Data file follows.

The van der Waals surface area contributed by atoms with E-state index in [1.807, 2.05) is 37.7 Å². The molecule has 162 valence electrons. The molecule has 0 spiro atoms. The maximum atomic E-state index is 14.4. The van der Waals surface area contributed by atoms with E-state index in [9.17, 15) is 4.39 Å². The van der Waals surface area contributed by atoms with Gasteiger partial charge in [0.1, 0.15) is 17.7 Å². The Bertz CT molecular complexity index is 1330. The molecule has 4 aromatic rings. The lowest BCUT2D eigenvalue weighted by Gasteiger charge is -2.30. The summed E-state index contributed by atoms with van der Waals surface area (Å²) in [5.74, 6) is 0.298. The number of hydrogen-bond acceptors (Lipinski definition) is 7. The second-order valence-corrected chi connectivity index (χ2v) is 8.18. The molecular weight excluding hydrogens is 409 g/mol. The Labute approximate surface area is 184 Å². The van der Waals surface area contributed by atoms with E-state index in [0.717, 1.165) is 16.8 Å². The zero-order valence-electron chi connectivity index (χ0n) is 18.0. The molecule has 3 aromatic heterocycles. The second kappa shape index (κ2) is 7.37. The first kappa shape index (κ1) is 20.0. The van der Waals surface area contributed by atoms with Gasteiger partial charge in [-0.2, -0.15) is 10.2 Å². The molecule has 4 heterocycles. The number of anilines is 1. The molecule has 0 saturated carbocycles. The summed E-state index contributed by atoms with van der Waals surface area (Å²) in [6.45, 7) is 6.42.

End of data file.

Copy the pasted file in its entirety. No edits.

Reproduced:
The van der Waals surface area contributed by atoms with E-state index in [1.807, 2.05) is 37.7 Å². The molecule has 162 valence electrons. The molecule has 0 spiro atoms. The maximum atomic E-state index is 14.4. The van der Waals surface area contributed by atoms with E-state index in [9.17, 15) is 4.39 Å². The van der Waals surface area contributed by atoms with Gasteiger partial charge in [0.1, 0.15) is 17.7 Å². The Bertz CT molecular complexity index is 1330. The molecule has 4 aromatic rings. The lowest BCUT2D eigenvalue weighted by Gasteiger charge is -2.30. The summed E-state index contributed by atoms with van der Waals surface area (Å²) in [5.74, 6) is 0.298. The number of hydrogen-bond acceptors (Lipinski definition) is 7. The second-order valence-corrected chi connectivity index (χ2v) is 8.18. The molecular weight excluding hydrogens is 409 g/mol. The Labute approximate surface area is 184 Å². The van der Waals surface area contributed by atoms with E-state index in [0.717, 1.165) is 16.8 Å². The zero-order valence-electron chi connectivity index (χ0n) is 18.0. The molecule has 3 aromatic heterocycles. The second kappa shape index (κ2) is 7.37. The first kappa shape index (κ1) is 20.0. The van der Waals surface area contributed by atoms with Gasteiger partial charge in [-0.2, -0.15) is 10.2 Å². The molecule has 4 heterocycles. The number of anilines is 1. The molecule has 0 saturated carbocycles. The summed E-state index contributed by atoms with van der Waals surface area (Å²) in [6.45, 7) is 6.42.